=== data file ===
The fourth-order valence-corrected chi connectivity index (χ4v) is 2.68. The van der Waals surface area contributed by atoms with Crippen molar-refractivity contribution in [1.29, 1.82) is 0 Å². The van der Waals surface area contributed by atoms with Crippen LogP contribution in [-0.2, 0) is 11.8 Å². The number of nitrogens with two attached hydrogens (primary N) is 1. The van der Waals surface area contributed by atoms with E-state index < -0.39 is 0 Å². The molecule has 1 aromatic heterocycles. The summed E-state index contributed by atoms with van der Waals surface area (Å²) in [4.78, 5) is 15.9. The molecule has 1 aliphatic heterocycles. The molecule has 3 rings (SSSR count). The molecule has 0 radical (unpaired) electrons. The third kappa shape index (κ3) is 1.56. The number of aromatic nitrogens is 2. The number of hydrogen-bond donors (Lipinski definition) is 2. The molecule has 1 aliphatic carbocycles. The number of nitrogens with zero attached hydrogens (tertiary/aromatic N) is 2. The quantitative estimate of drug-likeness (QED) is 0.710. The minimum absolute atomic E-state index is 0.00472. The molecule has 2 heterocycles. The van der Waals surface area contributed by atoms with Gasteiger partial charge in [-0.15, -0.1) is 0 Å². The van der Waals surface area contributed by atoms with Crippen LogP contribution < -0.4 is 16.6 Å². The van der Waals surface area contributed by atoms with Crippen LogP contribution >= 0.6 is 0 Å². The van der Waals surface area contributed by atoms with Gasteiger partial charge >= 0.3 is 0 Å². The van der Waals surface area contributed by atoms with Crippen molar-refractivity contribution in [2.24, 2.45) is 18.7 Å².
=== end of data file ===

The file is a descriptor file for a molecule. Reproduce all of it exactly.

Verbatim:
The fourth-order valence-corrected chi connectivity index (χ4v) is 2.68. The van der Waals surface area contributed by atoms with Crippen molar-refractivity contribution in [1.29, 1.82) is 0 Å². The van der Waals surface area contributed by atoms with Crippen LogP contribution in [-0.2, 0) is 11.8 Å². The number of nitrogens with two attached hydrogens (primary N) is 1. The van der Waals surface area contributed by atoms with E-state index < -0.39 is 0 Å². The molecule has 1 aromatic heterocycles. The summed E-state index contributed by atoms with van der Waals surface area (Å²) in [4.78, 5) is 15.9. The molecule has 1 aliphatic heterocycles. The molecule has 3 rings (SSSR count). The molecule has 0 radical (unpaired) electrons. The third kappa shape index (κ3) is 1.56. The number of aromatic nitrogens is 2. The number of hydrogen-bond donors (Lipinski definition) is 2. The molecule has 1 aliphatic carbocycles. The number of nitrogens with zero attached hydrogens (tertiary/aromatic N) is 2. The quantitative estimate of drug-likeness (QED) is 0.710. The minimum absolute atomic E-state index is 0.00472. The molecule has 2 heterocycles. The van der Waals surface area contributed by atoms with Gasteiger partial charge in [-0.15, -0.1) is 0 Å². The van der Waals surface area contributed by atoms with Crippen LogP contribution < -0.4 is 16.6 Å². The van der Waals surface area contributed by atoms with Crippen LogP contribution >= 0.6 is 0 Å². The van der Waals surface area contributed by atoms with Gasteiger partial charge >= 0.3 is 0 Å². The van der Waals surface area contributed by atoms with Crippen molar-refractivity contribution in [2.24, 2.45) is 18.7 Å².